That said, if we were to count the MCU Avengers, "the snap" likely takes the very top of the list - even if, as in comic books, it will probably be reversed eventually.
Civil War10 of 12
Like Infinity Gauntlet, Marvel's Civil War was hardly confined to the Avengers - but it did have the most direct, lasting impact on Earth's Mightiest Heroes.
The crux of Marvel's Civil War was a disagreement between Tony Stark and Steve Rogers over whether superheroes should ascent to government regulation and supervision, in the wake of a potentially avoidable superhero cataclysm (the same basic idea formed the basis of the movie version). But the conflict between Tony and Steve escalated seemingly beyond repair when Steve refused to obey a law which Stark championed which required all super-powered beings to register with the government.
Their ideological differences over how to save the world growing, the Avengers split in two with squads forming up around Captain America and Iron Man, with the two sides, which quickly expanded beyond the Avengers, even coming to blows time and time again.
And it's these clashes that led to the worst tragedies for the Avengers. Not only did the team dissolve for the second time in under ten years (following "Avengers Disassembled"), but Goliath was killed by one of Tony Stark and Reed Richards' weapons - a clone of the then-deceased Thor. The conflict also led directly to the death of Captain America when he was assassinated after being taken into custody for violating the Super Human Registration Act. (Yeah, we know he wasn't technically dead but the Avengers didn't know that!)
A sequel, Civil War II, also devastated the team, resulting in the deaths of James Rhodes and Bruce Banner (at the hands of Hawkeye no less) and She-Hulk being gravely injured. However, that sequel failed to muster the same long-term impact and emotional resonance of the original.
Avengers: Disassembled11 of 12
Here it is - the worst thing that's ever happened to the Avengers, and it's a doozie.
As we've shown, the Avengers have suffered immensely over the years, both individually and as a team (that's often how it goes for superheroes). But few Avengers have been through as much as Wanda Maximoff, the Scarlet Witch.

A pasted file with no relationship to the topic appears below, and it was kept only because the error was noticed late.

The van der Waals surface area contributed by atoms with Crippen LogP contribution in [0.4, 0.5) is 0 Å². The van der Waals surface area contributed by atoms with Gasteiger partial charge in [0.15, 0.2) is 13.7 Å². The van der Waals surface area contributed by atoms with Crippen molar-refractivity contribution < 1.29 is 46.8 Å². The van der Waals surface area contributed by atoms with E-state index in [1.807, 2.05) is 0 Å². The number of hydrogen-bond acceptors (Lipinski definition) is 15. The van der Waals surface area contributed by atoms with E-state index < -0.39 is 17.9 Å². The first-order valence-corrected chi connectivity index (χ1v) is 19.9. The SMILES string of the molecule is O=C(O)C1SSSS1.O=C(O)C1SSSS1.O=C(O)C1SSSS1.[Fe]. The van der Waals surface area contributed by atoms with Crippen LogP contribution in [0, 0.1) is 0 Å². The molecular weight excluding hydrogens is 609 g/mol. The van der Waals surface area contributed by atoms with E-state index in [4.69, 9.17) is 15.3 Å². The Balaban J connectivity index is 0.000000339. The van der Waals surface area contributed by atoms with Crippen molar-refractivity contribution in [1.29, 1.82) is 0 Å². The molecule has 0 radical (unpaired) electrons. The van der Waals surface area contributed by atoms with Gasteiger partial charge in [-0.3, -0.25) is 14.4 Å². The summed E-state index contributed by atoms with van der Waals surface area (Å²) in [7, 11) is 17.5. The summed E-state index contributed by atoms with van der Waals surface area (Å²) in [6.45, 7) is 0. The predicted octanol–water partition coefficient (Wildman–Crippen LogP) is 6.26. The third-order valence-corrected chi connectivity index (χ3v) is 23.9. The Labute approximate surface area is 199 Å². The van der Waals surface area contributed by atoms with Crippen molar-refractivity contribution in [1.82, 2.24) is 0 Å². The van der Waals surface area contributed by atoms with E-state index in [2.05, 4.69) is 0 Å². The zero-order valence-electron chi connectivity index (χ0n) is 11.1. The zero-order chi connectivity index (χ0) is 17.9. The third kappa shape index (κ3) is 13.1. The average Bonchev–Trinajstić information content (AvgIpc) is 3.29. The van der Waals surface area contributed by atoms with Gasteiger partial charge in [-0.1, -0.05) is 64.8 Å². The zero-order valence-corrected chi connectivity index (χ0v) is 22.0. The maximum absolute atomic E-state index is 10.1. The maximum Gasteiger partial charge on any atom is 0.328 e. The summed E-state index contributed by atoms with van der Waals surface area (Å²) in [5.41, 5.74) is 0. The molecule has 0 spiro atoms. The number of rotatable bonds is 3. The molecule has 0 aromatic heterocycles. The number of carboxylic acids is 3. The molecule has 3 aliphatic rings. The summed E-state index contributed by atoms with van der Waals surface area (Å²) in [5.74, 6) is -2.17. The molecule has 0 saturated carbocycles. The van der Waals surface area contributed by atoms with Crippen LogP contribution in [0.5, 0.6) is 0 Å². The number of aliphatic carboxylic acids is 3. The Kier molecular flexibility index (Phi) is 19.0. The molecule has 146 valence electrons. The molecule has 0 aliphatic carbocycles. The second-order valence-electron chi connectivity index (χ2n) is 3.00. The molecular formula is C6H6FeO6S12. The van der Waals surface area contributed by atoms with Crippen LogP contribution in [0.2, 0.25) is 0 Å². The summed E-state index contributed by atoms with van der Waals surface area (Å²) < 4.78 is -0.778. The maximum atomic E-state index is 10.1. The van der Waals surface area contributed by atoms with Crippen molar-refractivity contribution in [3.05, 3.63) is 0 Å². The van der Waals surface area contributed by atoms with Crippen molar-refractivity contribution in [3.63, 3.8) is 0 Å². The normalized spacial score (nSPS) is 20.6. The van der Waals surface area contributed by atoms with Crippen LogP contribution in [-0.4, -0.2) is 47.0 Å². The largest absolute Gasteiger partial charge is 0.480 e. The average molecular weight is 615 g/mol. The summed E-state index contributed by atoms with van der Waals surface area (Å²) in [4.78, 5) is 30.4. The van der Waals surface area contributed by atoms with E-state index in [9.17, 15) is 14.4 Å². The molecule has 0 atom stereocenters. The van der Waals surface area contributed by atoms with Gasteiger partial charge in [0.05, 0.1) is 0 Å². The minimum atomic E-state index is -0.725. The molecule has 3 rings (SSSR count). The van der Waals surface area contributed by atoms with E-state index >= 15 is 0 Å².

See, Wanda had a weird life - she was abandoned by her parents, raised by migrant Romani people, and turned into a supervillain by her (then believed father) Magneto. She fell in love with the Vision, lived through his dismantling and the loss of his personality, and even the revelation that the children she believed were her and Vizh's kids may have actually been the illusory machinations of a demonic villain.
So trust us when we say when Wanda loses it, she goes nuclear. In this story, the start of another tragic personal saga for Wanda, she unleashes the full power of her probability altering powers and chaos magic to decimate the Avengers - the team she blamed for all her personal hardship.
In one day, Wanda used her magic to disgrace then Secretary of State Tony Stark by intoxicating him on live TV, stage an alien invasion that killed Hawkeye, bring the irradiated corpse of Jack of Hearts back from space to fight the Avengers, turned Vision into an Ultron factory (killing Scott Lang in the process), destroyed Avengers Mansion, and enraged She-Hulk into tearing Vision in half.
In the end, the cycle of tragedy didn't stop there - the team fractured as a result of Wanda's actions, and her subsequent mental state led to "M-Day," in which she used her powers to rid the world of all but 198 mutants.
The effects of all this are still resonating through the Marvel Universe to this day.